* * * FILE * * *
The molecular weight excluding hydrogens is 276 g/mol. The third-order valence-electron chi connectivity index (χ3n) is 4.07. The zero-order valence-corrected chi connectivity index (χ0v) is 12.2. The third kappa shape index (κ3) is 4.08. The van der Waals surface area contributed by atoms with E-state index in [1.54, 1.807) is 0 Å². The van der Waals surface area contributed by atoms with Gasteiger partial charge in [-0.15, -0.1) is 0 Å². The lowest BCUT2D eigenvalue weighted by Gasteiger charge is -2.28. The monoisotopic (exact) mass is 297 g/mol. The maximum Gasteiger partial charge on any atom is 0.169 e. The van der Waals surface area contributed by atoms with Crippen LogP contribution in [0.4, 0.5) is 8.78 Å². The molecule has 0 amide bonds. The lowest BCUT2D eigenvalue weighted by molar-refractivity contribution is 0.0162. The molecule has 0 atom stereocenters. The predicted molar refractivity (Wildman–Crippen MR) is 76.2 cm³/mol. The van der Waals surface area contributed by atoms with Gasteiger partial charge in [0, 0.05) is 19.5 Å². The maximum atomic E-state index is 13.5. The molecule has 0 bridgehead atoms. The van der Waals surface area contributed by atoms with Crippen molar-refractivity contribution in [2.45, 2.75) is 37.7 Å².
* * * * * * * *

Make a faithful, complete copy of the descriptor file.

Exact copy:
The molecular weight excluding hydrogens is 276 g/mol. The third-order valence-electron chi connectivity index (χ3n) is 4.07. The zero-order valence-corrected chi connectivity index (χ0v) is 12.2. The third kappa shape index (κ3) is 4.08. The van der Waals surface area contributed by atoms with E-state index in [1.54, 1.807) is 0 Å². The van der Waals surface area contributed by atoms with Gasteiger partial charge in [-0.15, -0.1) is 0 Å². The lowest BCUT2D eigenvalue weighted by Gasteiger charge is -2.28. The monoisotopic (exact) mass is 297 g/mol. The maximum Gasteiger partial charge on any atom is 0.169 e. The van der Waals surface area contributed by atoms with Crippen LogP contribution in [0.4, 0.5) is 8.78 Å². The molecule has 0 amide bonds. The lowest BCUT2D eigenvalue weighted by molar-refractivity contribution is 0.0162. The molecule has 0 atom stereocenters. The predicted molar refractivity (Wildman–Crippen MR) is 76.2 cm³/mol. The van der Waals surface area contributed by atoms with Gasteiger partial charge in [0, 0.05) is 19.5 Å². The maximum atomic E-state index is 13.5. The molecule has 0 bridgehead atoms. The van der Waals surface area contributed by atoms with Crippen molar-refractivity contribution in [2.45, 2.75) is 37.7 Å².